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2 Optical length and group delay

The atmosphere is first supposed to be a stratified medium without turbulence. The baseline $\vec{B}$ is horizontal, and much shorter than the scale height of the atmosphere. Let $n(\sigma)$ the refractive index of the atmosphere at the interferometer level, and $\sigma$ the wavenumber or inverse of the wavelength, $\vec{s}(\sigma)$ the source direction as seen by the instrument. The Optical Path Delay of the rays at the two entrance pupils, or geometrical OPD, is the scalar product $n(\sigma) \vec{B} \cdot \vec{s}(\sigma)$. With the Snell's law on ray propagation, this quantity keeps to be the same all along the ray path through the atmosphere, and it equals its value outside the atmosphere:
OPD_\mathrm{geo} = \vec{B} \cdot \vec{s_{0}}\end{displaymath} (1)

where $\vec{s_{0}}$ is the source direction outside the atmosphere, or without refraction. The quantity $OPD_\mathrm{geo}$ is also the geometric group delay for the propagation of wavepackets.

For wave propagation through an isotropic dispersive medium, two features have to be considered:

L_\mathrm{g}(\sigma) = \int_{P_{1}}^{P_{2}} \frac{c}{v_\mathrm{g}(\sigma)} \mathrm{d}s\end{displaymath} (3)
where $v_\mathrm{g}$ is the group velocity:
v_\mathrm{g} = \frac{c}{n(\sigma)}\, \left[1 - \frac{\sigma}{n(\sigma)}\,\frac{\partial
n} {\partial \sigma}\right].\end{displaymath} (4)
In a weakly dispersive medium such as the air, we shall have:
\frac{c}{v_\mathrm{g}(\sigma)} \simeq n(\sigma)\,\left[1 + \...
\frac{\partial n}{\partial \sigma}\right] \end{displaymath} (5)

and in the visible and near-IR range, the difference between optical length and group delay is as small as a few parts in 106. Nevertheless the use of OPD for the whole optical path within the interferometer with non-evacuated pipes is ambiguous. Does it stand for optical length or for group delay? so that we shall use it only for the geometrical delay outside the interferometer, eventually affected by the fluctuations of the atmospheric piston:
OPD = OPD_\mathrm{geo} + \epsilon_\mathrm{atmos}\end{displaymath} (6)
the long term average of the last quantity being zero.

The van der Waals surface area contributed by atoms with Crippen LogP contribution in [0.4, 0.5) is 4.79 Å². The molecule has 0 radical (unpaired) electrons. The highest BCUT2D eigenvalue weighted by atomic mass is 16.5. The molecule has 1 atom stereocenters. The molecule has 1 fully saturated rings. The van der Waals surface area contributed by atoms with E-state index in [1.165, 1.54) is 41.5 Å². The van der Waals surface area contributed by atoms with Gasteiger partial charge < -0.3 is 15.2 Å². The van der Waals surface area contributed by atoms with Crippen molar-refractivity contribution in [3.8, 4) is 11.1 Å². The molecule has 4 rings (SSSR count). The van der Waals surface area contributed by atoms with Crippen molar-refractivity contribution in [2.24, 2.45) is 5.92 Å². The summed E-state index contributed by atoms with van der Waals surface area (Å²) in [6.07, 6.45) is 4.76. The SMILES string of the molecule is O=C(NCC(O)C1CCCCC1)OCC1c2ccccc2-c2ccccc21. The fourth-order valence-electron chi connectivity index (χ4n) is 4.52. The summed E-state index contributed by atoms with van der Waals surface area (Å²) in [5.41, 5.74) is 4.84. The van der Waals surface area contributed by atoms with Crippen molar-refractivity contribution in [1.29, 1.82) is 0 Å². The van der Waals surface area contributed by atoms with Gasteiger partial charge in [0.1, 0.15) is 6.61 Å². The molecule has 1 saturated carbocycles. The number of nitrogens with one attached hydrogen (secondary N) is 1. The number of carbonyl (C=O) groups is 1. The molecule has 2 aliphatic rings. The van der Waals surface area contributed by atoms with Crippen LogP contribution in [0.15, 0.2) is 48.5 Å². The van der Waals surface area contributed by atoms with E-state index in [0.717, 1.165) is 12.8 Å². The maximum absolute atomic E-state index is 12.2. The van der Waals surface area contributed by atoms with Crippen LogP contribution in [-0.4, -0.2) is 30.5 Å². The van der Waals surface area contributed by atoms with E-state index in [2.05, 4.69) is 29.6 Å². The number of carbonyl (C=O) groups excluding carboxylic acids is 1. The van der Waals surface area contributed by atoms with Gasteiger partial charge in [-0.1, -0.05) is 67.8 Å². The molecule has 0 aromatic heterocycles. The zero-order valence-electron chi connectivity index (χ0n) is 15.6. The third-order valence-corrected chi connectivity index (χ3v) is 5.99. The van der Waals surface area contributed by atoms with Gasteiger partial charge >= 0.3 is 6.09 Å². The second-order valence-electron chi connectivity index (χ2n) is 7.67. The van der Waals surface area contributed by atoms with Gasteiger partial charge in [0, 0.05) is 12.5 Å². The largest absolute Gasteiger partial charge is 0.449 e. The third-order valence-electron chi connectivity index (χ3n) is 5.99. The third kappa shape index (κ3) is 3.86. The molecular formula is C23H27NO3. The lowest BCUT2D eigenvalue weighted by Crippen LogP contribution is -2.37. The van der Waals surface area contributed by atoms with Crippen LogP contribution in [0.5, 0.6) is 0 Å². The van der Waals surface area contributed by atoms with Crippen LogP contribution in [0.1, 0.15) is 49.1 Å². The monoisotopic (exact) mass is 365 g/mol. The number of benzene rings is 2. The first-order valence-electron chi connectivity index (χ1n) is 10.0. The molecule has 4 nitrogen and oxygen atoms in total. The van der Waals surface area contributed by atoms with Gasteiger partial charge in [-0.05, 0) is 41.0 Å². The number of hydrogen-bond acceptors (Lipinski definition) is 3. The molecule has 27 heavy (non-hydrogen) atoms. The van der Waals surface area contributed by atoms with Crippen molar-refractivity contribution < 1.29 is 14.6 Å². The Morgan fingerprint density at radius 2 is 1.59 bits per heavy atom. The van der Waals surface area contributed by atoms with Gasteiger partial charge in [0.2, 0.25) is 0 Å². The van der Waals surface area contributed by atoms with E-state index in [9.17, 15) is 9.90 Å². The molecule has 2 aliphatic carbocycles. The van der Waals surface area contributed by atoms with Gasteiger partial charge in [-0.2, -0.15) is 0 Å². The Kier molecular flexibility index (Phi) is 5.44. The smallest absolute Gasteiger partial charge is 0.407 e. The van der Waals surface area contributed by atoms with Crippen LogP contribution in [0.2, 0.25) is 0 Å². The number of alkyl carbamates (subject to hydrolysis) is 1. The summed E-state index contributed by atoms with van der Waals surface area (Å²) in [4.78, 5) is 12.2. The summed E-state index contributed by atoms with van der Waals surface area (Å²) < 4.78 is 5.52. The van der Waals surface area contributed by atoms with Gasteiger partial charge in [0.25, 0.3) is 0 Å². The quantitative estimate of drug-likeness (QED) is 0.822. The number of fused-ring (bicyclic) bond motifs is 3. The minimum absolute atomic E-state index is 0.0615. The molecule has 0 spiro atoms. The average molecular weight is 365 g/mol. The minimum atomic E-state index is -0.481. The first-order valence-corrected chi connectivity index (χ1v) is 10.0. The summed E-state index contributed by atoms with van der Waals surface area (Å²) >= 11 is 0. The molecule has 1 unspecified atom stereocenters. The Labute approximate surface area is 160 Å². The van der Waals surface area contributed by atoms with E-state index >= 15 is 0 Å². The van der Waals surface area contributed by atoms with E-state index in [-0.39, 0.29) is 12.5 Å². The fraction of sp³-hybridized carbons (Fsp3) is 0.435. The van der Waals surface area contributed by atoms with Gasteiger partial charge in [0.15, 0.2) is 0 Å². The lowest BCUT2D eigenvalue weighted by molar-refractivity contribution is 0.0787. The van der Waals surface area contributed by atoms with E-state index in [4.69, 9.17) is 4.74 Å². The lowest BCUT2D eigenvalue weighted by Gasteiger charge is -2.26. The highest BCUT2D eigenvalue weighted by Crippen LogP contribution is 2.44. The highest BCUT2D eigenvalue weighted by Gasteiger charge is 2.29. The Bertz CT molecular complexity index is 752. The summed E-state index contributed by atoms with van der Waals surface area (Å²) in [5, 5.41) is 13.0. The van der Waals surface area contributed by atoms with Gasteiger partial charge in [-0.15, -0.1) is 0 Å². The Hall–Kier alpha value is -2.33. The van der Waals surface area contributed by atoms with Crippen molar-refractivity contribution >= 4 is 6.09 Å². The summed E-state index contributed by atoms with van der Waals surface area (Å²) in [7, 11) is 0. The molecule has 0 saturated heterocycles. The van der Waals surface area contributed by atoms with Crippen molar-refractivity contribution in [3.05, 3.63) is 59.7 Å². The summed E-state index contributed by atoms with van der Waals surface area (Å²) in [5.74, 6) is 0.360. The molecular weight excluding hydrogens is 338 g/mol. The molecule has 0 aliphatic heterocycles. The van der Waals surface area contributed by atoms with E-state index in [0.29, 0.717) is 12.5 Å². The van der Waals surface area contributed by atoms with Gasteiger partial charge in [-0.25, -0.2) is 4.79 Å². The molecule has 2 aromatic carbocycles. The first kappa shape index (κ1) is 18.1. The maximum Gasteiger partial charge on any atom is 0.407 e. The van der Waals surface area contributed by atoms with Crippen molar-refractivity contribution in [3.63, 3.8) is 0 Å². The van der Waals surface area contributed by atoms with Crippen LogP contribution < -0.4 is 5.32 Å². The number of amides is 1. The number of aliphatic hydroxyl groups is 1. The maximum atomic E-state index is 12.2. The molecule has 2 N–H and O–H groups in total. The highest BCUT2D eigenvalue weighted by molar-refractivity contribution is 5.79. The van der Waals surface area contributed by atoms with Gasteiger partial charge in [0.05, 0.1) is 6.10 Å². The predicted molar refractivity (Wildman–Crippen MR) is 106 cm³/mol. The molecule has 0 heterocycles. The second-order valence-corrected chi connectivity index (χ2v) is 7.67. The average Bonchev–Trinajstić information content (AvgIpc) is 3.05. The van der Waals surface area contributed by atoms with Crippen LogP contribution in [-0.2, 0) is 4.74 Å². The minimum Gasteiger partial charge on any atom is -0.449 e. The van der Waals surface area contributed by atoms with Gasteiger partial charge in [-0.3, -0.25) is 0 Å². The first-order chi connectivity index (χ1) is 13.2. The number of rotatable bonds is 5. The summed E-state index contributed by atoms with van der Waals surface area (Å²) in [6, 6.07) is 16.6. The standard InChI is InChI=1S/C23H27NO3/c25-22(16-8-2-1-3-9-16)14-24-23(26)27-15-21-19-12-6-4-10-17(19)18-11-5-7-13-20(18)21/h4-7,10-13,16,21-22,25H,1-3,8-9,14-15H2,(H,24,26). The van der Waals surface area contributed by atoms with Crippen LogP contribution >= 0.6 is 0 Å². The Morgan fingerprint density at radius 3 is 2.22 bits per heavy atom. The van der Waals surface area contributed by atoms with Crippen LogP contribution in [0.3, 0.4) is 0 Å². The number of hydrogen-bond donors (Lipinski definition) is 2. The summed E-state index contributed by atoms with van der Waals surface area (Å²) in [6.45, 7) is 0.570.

2.1 Evacuated delay line

With an evacuated delay line with length ,the basic equation for the residual optical length of the interferometer is:
\Delta L_{\phi} = OPD - L_\mathrm{del} + C_\mathrm{off}.\end{displaymath} (7)
As long as the interferometer "offset'' $C_\mathrm{off}$ is achromatic or non dispersive, there exists a fringe with zero phase at any wavenumber. The "white-fringe'' is obtained for $\Delta L_{\phi}=0$. This is also the condition for zero group delay, so that the maximum coherence is obtained at the white-fringe, and all these are well-known results for an optical interferometer with evacuated delay line.

2.2 Non-evacuated delay line

The interferometer offset will not be further considered in this paper, and dropped to zero in the following. A delay line with length $L_\mathrm{del}$ located in an air-filled tunnel will compensate exactly the OPD at a single wavelength only. Furthermore two types of compensation are obtained, either optical length compensation or group delay compensation, the residual lengths being respectively given by $\Delta
L_{\phi}$ and $\Delta L_\mathrm{g}$ with:
\Delta L_{\phi}(\sigma) & = & OPD - n(\sigma) L_\mathrm{del}
 ...(\sigma) & = & OPD - \frac{c}{v_\mathrm{g}(\sigma)}
L_\mathrm{del}\end{eqnarray} (8)
and with (5):
\Delta L_\mathrm{g}(\sigma) = OPD - \left[n(\sigma) + \sigma \frac{\partial n}{\partial 
\sigma}\right] L_\mathrm{del}.\end{displaymath} (10)
The residual phase being $\phi = 2\pi\,\sigma\,\Delta L_{\phi}$, the relation between residual phase derivative and residual group delay is easily checked:
\frac{1}{2\pi}\frac{\mathrm{d}\phi}{\mathrm{d}\sigma}=\Delta L_\mathrm{g}(\sigma).\end{displaymath} (11)